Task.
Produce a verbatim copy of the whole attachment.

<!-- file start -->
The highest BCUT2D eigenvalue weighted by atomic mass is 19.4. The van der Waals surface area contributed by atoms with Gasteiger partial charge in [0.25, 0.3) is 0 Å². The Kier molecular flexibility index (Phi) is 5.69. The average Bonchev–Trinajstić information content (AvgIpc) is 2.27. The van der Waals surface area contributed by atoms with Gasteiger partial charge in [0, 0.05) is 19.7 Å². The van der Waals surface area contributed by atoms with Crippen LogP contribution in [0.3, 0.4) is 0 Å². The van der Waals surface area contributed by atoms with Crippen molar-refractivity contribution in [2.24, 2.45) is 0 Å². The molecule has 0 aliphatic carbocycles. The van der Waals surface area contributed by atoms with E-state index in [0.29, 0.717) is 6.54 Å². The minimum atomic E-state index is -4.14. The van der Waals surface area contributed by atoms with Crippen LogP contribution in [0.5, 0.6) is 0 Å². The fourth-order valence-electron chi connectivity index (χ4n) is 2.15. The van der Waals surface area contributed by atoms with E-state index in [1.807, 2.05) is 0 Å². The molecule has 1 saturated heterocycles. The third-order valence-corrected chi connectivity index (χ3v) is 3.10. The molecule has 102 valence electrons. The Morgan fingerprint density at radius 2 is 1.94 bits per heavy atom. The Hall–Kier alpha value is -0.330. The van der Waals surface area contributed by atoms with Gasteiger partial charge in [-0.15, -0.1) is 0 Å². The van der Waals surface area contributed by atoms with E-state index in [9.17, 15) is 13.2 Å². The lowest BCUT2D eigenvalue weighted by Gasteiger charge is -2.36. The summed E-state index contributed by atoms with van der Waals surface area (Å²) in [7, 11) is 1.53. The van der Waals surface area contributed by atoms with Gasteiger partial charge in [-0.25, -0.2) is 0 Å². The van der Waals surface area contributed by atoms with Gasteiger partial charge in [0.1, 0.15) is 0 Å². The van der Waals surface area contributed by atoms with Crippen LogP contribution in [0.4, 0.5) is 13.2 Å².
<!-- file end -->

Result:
The highest BCUT2D eigenvalue weighted by atomic mass is 19.4. The van der Waals surface area contributed by atoms with Gasteiger partial charge in [0.25, 0.3) is 0 Å². The Kier molecular flexibility index (Phi) is 5.69. The average Bonchev–Trinajstić information content (AvgIpc) is 2.27. The van der Waals surface area contributed by atoms with Gasteiger partial charge in [0, 0.05) is 19.7 Å². The van der Waals surface area contributed by atoms with Crippen LogP contribution in [0.3, 0.4) is 0 Å². The van der Waals surface area contributed by atoms with Crippen molar-refractivity contribution in [2.24, 2.45) is 0 Å². The molecule has 0 aliphatic carbocycles. The van der Waals surface area contributed by atoms with E-state index in [0.29, 0.717) is 6.54 Å². The minimum atomic E-state index is -4.14. The van der Waals surface area contributed by atoms with Crippen LogP contribution in [0.5, 0.6) is 0 Å². The fourth-order valence-electron chi connectivity index (χ4n) is 2.15. The van der Waals surface area contributed by atoms with E-state index in [1.807, 2.05) is 0 Å². The molecule has 1 saturated heterocycles. The third-order valence-corrected chi connectivity index (χ3v) is 3.10. The molecule has 102 valence electrons. The Morgan fingerprint density at radius 2 is 1.94 bits per heavy atom. The Hall–Kier alpha value is -0.330. The van der Waals surface area contributed by atoms with Gasteiger partial charge in [-0.15, -0.1) is 0 Å². The van der Waals surface area contributed by atoms with E-state index in [9.17, 15) is 13.2 Å². The lowest BCUT2D eigenvalue weighted by Gasteiger charge is -2.36. The summed E-state index contributed by atoms with van der Waals surface area (Å²) in [7, 11) is 1.53. The van der Waals surface area contributed by atoms with Gasteiger partial charge in [-0.25, -0.2) is 0 Å². The van der Waals surface area contributed by atoms with Gasteiger partial charge in [0.1, 0.15) is 0 Å². The van der Waals surface area contributed by atoms with Crippen LogP contribution in [0.4, 0.5) is 13.2 Å².